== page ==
Indian Sweets Get Innovative This Diwali
This year, Indians will celebrate Diwali with some crackling sweet concoctions, prepared by indulgent and enterprising sweet-makers. So, the diyas (earthen lamps) will be made out of chocolate, marzipan will be used to make phatakas (crackers), and cakes will be baked in the shape of lanterns. The traditional Indian sweets will receive an exotic twist, all thanks to a growing sense of innovation.
In place of traditional mithai (sweets) platters full of laddus, barfis, and jalebis, brave gourmet experts are going for unusual shapes, sizes, and types of sweets, which are made with equally revolutionizing ingredients like marzipan and chocolate. None of these ingredients is usually associated with a festival like Diwali. Chocolate, though, is an all-time favorite, even in India, where khoya or mawa is the traditional ingredient for any festive sweetmeat preparation. One such expert duo has given the traditional mithai a pass and used various aspects of this festival to design their sweetmeats.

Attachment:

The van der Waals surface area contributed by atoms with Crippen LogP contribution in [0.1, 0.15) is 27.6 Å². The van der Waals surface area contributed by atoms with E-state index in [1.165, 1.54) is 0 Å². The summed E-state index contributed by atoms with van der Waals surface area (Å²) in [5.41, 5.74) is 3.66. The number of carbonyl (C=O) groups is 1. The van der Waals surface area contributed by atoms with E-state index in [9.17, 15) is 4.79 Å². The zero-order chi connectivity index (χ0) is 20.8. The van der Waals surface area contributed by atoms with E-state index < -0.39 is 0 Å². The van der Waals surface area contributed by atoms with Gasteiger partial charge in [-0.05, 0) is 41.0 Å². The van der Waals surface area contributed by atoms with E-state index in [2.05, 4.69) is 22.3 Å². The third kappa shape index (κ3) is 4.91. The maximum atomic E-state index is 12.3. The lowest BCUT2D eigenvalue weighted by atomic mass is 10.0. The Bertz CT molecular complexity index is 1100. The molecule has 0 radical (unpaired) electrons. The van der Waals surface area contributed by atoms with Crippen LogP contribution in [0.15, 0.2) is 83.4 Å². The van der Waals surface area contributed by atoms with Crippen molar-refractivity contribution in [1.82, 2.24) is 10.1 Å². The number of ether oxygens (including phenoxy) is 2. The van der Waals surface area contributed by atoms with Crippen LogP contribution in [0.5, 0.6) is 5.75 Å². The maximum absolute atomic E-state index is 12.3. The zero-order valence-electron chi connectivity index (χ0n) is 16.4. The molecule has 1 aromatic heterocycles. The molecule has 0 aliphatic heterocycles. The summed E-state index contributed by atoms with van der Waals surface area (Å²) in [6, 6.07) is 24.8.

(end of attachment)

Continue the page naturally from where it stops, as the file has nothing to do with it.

Right from the playing cards-themed cupcakes, complete with clubs, spades, and hearts, to a Vegas-themed platter of sweets in the shape of dice and token chips, the sweet makers are going all out with their imaginative approach. Then, there are the rangoli-patterned cookies, which add a whole new gamut to the changing face of Indian sweets this Diwali.
Cakes are also not left untouched with desserts such as ‘Diya cake’, ‘marzipan atom bombs’, ‘diya-shaped truffles’, and ‘fresh cream nougat cake’ being lined up for Diwali shoppers. Since this festival is associated with lots of lighting and bursting crackers, many sweets are being made into crackers like anar, bombs, and rockets, with sugar fondant as the main ingredient. In fact, ingredients like peanut butter are also being used to add that special touch to Diwali mithais as well as grant them a longer shelf life.
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